2024 Michael A. Siniscalchi

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Odds n Ends

     Supernova Remnant  in Taurus
          RA 05h 39m 20s  Dec: +27 59' 50" Distance ~3000 ly


Sharpless 2-240, also known as the Spaghetti Nebula, SNR G180.0-01.7 or Simeis 147, is a supernova remnant (SNR) in the Milky Way, straddling the border between the constellations Auriga and Taurus. It was discovered in 1952 at the Crimean Astrophysical Observatory by Grigory Shajn and his team using a Schmidt camera and a narrowband filter close to the Hydrogen Alpha transmission line. It is difficult to observe due to its extremely low brightness. This discovery was part of a survey conducted between 1945 and 1955, most likely using captured German equipment, as the observatory was practically destroyed during WWII. The Schmidt camera had a field of view of 175'. Many previously unknown hydrogen nebula were discovered this way, as they are not readily visible in regular photographs.

The nebulous area has an almost spherical shell and a filamentary structure. The remnant has an apparent diameter of approximately 3 degrees, an estimated distance of approximately 3000 (350) light-years, and an age of approximately 40,000 years. At that distance, it spans roughly 160 lightyears.

It is believed that the stellar explosion left behind a rapidly spinning neutron star known as pulsar PSR J0538+2817 in the nebula core, emitting a strong radio signal.

A supernova remnant (SNR) is the structure resulting from the explosion of a star in a supernova. The supernova remnant is bounded by an expanding shock wave, and consists of ejected material expanding from the explosion, and the interstellar material it sweeps up and shocks along the way.

There are two common routes to a supernova: either a massive star may run out of fuel, ceasing to generate fusion energy in its core, and collapsing inward under the force of its own gravity to form a neutron star or a black hole; or a white dwarf star may accrete material from a companion star until it reaches a critical mass and undergoes a thermonuclear explosion.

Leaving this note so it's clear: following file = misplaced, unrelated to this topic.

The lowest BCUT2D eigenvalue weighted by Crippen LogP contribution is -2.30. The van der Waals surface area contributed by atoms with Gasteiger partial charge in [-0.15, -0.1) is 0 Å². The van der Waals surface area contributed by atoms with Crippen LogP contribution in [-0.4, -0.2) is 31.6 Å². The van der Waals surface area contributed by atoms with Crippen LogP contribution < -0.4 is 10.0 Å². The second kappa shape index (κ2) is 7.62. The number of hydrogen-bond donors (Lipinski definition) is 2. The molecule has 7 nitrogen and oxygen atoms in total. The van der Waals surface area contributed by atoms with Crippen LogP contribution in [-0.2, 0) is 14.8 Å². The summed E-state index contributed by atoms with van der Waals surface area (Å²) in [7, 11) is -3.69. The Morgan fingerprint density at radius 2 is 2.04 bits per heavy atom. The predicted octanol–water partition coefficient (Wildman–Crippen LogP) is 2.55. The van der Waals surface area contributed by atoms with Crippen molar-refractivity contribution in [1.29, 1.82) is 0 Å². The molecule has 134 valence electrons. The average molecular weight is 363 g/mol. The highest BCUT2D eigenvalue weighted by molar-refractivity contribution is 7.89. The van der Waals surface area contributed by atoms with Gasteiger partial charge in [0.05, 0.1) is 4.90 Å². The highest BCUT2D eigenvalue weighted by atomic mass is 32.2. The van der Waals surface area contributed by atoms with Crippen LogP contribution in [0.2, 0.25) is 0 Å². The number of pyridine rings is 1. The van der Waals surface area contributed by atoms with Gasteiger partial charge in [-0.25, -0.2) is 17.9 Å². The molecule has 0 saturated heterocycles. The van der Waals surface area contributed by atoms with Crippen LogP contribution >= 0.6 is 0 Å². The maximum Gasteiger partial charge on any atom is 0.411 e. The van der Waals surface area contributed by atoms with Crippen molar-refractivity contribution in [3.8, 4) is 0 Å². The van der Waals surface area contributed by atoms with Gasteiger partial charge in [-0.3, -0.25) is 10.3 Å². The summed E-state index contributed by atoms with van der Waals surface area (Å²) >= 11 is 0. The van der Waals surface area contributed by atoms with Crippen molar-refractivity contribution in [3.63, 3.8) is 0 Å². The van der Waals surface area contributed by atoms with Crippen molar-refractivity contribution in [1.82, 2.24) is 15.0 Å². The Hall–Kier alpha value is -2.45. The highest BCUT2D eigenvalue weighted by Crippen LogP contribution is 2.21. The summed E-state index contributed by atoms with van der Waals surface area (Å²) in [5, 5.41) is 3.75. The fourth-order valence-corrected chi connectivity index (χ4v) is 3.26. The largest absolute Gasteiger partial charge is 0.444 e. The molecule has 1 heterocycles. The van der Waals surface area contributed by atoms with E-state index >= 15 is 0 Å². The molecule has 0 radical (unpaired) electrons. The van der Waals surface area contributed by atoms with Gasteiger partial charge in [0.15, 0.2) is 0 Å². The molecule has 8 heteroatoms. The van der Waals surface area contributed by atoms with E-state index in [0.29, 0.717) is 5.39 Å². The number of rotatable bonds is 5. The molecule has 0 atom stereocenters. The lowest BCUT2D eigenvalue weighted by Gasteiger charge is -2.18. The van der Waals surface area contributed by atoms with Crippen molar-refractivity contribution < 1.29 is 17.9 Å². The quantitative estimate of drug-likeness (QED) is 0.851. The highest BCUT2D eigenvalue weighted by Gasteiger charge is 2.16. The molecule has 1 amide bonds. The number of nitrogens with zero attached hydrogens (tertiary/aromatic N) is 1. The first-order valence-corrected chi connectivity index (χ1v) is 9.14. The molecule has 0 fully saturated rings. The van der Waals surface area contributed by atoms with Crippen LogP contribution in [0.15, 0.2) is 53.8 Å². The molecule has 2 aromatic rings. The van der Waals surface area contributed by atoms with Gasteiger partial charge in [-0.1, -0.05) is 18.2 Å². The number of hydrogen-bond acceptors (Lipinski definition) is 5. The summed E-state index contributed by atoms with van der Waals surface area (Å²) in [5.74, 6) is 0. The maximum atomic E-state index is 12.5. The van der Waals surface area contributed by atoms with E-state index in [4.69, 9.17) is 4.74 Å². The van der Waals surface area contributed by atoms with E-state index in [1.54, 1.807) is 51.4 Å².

In either case, the resulting supernova explosion expels much or all of the stellar material with velocities as much as 10% the speed of light (or approximately 30,000 km/s). These speeds are highly supersonic, so a strong shock wave forms ahead of the ejecta. That heats the upstream plasma up to temperatures well above millions of K. The shock continuously slows down over time as it sweeps up the ambient medium, but it can expand over hundreds or thousands of years and over tens of parsecs before its speed falls below the local sound speed.

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Location & Date
Backyard, Abbott Observatory- Long Island, NY,  Jan. 2-5, 2024
Askar FRA400 F/5.6 Quintuplet Petzval Astrograph, ZWO focuser, iOptron GEM45G mount
Image scale 3.86 arcsec/pixel (Bin 2x2)
Player One Poseidon-M Pro
Antlia  Ha (4.5nm) & OIII 3nm Pro filters
Sensor temp -15C
Ha-9x10m OIII-9x10m Bin 2x2  Gain=0 Offset=20 per panel
Planning & Acquisition
Sequence Generator Pro mosaic tool
  This is a 4-panel mosaic
Astro Pixel Processor - calibration, stacking, mosaic assembly, HOO combine
Photoshop  2024
RC-Astro- GradXterminator, Star Xterminator, Noise Xterminator
Click on image for larger size

Initial stretch of 1 1/2 hours of Hydrogen Alpha (Ha) 4-panel mosaic taken with Antlia 4.5nm filter
Initial stretch of 1 1/2 hours of Oxygen (OIII) 4-panel mosaic taken with Antlia 3nm filter